As has been said on countless occasions, these are unprecedented times. The COVID-19 pandemic has affected everyone in so many ways. One of those ways is through loved ones passing away, from the virus or other causes, coupled with the lack of opportunity to say goodbye in the way we’d hoped.
Working alongside colleagues who have lost loved ones during this period has given me a greater sense of appreciation. A colleague of mine who recently lost their father commented:
“As you can imagine it has been a tough time. Losing someone you love is painful. Losing someone you love during an epidemic is quite unimaginable. The rule book no longer exists.”
The rule book very much has been thrown out the window. It is now much harder to spend time with loved ones in the last few days and hold funerals the way our loved ones would have liked. Given so many of us are now working from home, there is also the added factor of not being able to distract ourselves so easily with normal day to day life.
I recently lost a family member in December 2019. This was upsetting and the Bar doesn’t always permit all the time you may need to grieve. Of course, the very nature of self-employment is that time off costs money. When grieving, it feels impossible and quite wrong to put a price on how much time it will actually take to feel okay again, but these are considerations we have to make. During my bereavement, we weren’t facing the same pandemic challenges we are now, however the support in place remains the same.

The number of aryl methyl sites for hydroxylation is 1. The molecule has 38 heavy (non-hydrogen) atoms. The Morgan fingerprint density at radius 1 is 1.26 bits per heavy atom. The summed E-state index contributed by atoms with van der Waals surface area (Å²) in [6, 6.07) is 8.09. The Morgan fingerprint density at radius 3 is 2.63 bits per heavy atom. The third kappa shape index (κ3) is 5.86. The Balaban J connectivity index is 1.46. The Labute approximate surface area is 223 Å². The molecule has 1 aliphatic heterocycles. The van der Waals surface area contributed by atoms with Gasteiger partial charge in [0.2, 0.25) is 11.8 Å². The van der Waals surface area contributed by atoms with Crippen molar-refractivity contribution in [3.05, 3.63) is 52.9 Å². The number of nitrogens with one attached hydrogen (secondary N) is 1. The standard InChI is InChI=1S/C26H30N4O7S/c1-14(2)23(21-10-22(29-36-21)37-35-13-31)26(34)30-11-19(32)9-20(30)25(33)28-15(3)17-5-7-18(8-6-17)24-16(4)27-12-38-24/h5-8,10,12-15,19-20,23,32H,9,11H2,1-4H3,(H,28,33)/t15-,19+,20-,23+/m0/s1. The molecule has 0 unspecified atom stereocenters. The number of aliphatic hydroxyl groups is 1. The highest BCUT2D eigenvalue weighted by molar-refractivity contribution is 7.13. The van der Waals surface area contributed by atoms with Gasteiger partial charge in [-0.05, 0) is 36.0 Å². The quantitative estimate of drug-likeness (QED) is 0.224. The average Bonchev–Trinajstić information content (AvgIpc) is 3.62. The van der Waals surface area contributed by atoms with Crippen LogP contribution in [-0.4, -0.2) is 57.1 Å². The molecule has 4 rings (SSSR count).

There will be some people reading this with very vacant schedules at the moment and there will be some who are juggling a household, two children and a busy diary. Wherever you fall on that spectrum, we all have one invaluable asset – the ability to communicate with each other. Ironically, there have been so many people brought closer together through being apart. That is exactly what needs to be offered during a bereavement.
Grieving can be a lonely process and sometimes that is what people would like and that is to be respected. However, it is important, now more than ever, to let those suffering from a bereavement know that you are there. There to listen. There to talk. There to offer support in whatever way you can; be it ordering a gift online or giving that person a call. Or as of this week, meeting in the park (whilst observing social distancing) for a coffee!
For those not feeling ready to reach out to friends and family, here are some general tips for wellbeing which I found useful during a time of grief:
- Eat and drink well, staying hydrated.
- Get extra rest.
- Be patient with yourself and give yourself plenty of thought time.
- Embrace all your emotions, either by yourself or with family and friends.
- Set a regular sleep schedule.
- Move your body.
- Try and grasp a routine.
- Treat yourself to something you love.
- Reach out to one or more of the professional services available:
- And of course, there is always the option to seek medical support by talking to your doctor or GP.
These are just a handful of ways which may help with bereavement. For those not suffering, reach out to those who are. I know my colleague was beyond grateful for the loving messages they received whilst they processed their loss.
I will finish this blog with a quote I find endearing:
“Little by little we let go of loss, but never love.”
Should any of my colleagues at the Bar ever wish to talk, I am always more than happy to spare the time.
Note: Wellbeing at the Bar resources on bereavement are also found here
Aimee Stokes, was called in 2018 and is a Third Six pupil at Charter Chambers. Aimee represents Middle Temple Young Bar Association on the Wellbeing at the Bar working group.